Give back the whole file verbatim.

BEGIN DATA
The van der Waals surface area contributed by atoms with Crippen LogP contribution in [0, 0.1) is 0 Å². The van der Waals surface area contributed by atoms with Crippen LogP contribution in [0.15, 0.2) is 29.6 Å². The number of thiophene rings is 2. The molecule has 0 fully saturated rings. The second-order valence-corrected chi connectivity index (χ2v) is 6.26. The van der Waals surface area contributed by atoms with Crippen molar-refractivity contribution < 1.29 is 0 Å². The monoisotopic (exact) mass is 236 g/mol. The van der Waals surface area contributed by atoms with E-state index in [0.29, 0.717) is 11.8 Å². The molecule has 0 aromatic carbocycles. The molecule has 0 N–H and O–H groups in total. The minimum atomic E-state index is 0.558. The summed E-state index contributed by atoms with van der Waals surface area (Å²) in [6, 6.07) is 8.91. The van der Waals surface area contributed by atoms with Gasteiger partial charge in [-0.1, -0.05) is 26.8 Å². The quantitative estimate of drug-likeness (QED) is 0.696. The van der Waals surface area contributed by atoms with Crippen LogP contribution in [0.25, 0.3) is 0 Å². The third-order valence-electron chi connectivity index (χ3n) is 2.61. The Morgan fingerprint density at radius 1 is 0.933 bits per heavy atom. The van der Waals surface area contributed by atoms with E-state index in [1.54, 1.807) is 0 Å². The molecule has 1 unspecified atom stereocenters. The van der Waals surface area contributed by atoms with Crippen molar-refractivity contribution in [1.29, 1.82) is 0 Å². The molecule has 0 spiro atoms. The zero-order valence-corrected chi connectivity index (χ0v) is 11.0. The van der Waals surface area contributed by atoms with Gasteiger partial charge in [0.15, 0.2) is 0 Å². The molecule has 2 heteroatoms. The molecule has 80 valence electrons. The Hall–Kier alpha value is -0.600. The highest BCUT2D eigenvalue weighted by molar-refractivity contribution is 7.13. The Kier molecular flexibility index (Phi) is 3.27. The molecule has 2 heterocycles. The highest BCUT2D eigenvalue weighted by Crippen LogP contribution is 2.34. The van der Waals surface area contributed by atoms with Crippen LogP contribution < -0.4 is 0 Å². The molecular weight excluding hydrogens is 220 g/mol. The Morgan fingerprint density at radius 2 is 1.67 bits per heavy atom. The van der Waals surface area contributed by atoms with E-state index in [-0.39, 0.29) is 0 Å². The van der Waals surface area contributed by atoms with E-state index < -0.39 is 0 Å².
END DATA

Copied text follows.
The van der Waals surface area contributed by atoms with Crippen LogP contribution in [0, 0.1) is 0 Å². The van der Waals surface area contributed by atoms with Crippen LogP contribution in [0.15, 0.2) is 29.6 Å². The number of thiophene rings is 2. The molecule has 0 fully saturated rings. The second-order valence-corrected chi connectivity index (χ2v) is 6.26. The van der Waals surface area contributed by atoms with Crippen molar-refractivity contribution < 1.29 is 0 Å². The monoisotopic (exact) mass is 236 g/mol. The van der Waals surface area contributed by atoms with E-state index in [0.29, 0.717) is 11.8 Å². The molecule has 0 aromatic carbocycles. The molecule has 0 N–H and O–H groups in total. The minimum atomic E-state index is 0.558. The summed E-state index contributed by atoms with van der Waals surface area (Å²) in [6, 6.07) is 8.91. The van der Waals surface area contributed by atoms with Gasteiger partial charge in [-0.1, -0.05) is 26.8 Å². The quantitative estimate of drug-likeness (QED) is 0.696. The van der Waals surface area contributed by atoms with Crippen LogP contribution in [0.25, 0.3) is 0 Å². The third-order valence-electron chi connectivity index (χ3n) is 2.61. The Morgan fingerprint density at radius 1 is 0.933 bits per heavy atom. The van der Waals surface area contributed by atoms with E-state index in [1.54, 1.807) is 0 Å². The molecule has 1 unspecified atom stereocenters. The van der Waals surface area contributed by atoms with Crippen molar-refractivity contribution in [1.29, 1.82) is 0 Å². The molecule has 0 spiro atoms. The zero-order valence-corrected chi connectivity index (χ0v) is 11.0. The van der Waals surface area contributed by atoms with Gasteiger partial charge in [0.15, 0.2) is 0 Å². The molecule has 2 heteroatoms. The molecule has 80 valence electrons. The Hall–Kier alpha value is -0.600. The highest BCUT2D eigenvalue weighted by molar-refractivity contribution is 7.13. The Kier molecular flexibility index (Phi) is 3.27. The molecule has 2 heterocycles. The highest BCUT2D eigenvalue weighted by Crippen LogP contribution is 2.34. The van der Waals surface area contributed by atoms with Crippen LogP contribution < -0.4 is 0 Å². The molecular weight excluding hydrogens is 220 g/mol. The Morgan fingerprint density at radius 2 is 1.67 bits per heavy atom. The van der Waals surface area contributed by atoms with E-state index in [-0.39, 0.29) is 0 Å². The van der Waals surface area contributed by atoms with E-state index < -0.39 is 0 Å².